Diagnostic tests that measure conceptual understanding

Posted by John Kleeman

I’ve just read a thought provoking article on diagnostic tests written by Simon Bates and Ross Galloway from the University of Edinburgh Physics Education Research Group and published by the UK Physical Sciences Centre (see the article at pages 10-20 here).

The authors are particularly concerned with diagnostic tests that measure conceptual understanding and identify mis-conceptions. So rather than testing for facts or knowledge or particular skills, their interest in diagnostic assessments is primarily around whether students understand some key concepts in the Physical Sciences. If students don’t understand them, they as instructors need to correct this in their teaching and feedback.

The article gives examples of use of diagnostic tests and also gives some good and detailed guidance on how to construct them, including which statistics to look at for good results. They recommend (as proposed by other authors in the Physics Education Research literature) a p-value or difficulty index of 0.3 to 0.9, a discrimination index of 0.3 or better or a point biserial correlation of 0.2 or better, and a reliability index of 0.7 or better.

They also explain how to write questions that test why people don’t understand something as well as what they don’t understand. And they give the example below (from the Lawson Classroom Test of Scientific Thinking) as something they have used in their teaching. Here is a what-why question, which asks for a fact and also asks why that fact is the case.

Picture of what-why question

Bates and Galloway report that the first, “what” part of the question is answered just as well by students coming into university as those who have completed their first year at university, but that there is significantly better performance in the “why” part by those who’ve been at university for a year.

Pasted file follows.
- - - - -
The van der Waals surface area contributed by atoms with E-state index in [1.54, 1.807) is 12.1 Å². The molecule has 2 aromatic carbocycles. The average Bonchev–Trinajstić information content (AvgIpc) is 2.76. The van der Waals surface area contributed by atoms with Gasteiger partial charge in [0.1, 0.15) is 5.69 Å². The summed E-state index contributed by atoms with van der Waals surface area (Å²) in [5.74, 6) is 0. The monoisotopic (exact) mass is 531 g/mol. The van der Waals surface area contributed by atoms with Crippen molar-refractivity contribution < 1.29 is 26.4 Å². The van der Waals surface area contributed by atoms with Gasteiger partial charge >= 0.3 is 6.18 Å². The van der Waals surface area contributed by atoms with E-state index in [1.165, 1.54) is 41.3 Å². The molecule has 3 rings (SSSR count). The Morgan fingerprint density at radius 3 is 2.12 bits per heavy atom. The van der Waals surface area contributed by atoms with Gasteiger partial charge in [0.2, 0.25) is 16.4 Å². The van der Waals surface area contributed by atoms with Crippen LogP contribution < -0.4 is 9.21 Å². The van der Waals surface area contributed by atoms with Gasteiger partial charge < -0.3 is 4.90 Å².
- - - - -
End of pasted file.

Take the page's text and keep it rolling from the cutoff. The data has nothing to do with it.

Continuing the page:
Getting to the root of learner misconceptions is a key challenge for all of us in learning and assessment, and I recommend this article as a good read.

3 Responses to Diagnostic tests that measure conceptual understanding

  1. […] retrieval and perhaps also that diagnoses conceptual misunderstandings if you get it wrong. (See http://blog.questionmark.com/diagnostic-tests-that-measure-conceptual-understanding for an example of this latter type of […]

  2. Suzanne says:

    I need to gather similar diagnostic results, to measure the effectiveness of a new employee on-boarding program. I am looking for some guidance on legitimate sampling group size, and which groups to compare at what points.

    So far I have sent a pre-survey that covers the same content as the final certifcation to employees who have been with the company 2-4 weeks before participating in the new program.
    I am thinking to compare this to the following pre-audiences:
    b)those who start with the New Employee On-boarding Program
    c)sample group that have not done the new program.

    and then do a follow-up to all groups after 90 days.

    Do you think this approach will provide any meaningful daya? Any guidance provided is greatly appreciated, thanks!

  3. John Kleeman says:

    It’s obviously hard to comment without knowing all the facts. But if you have two very similar groups, one of whom does your On-boarding programme and one who doesn’t, then measuring their knowledge and comparing them is likely to be very insightful. Ideally you should select who does the on-boarding and who doesn’t randomly to avoid any possible bias between the groups. For instance if everyone in one city does the programme and everyone in another city doesn’t, they might have different results due to informal learning factors or being different kinds of recruits. If this is not possible, then you should look carefully at other factors that might influence the groups. You could also look at the Success Factor approach (see http://blog.questionmark.com/using-the-success-case-method-with-questionmark-perception), which is a more qualitative way of measuring results that is easy to do and useful. I hope this helps.

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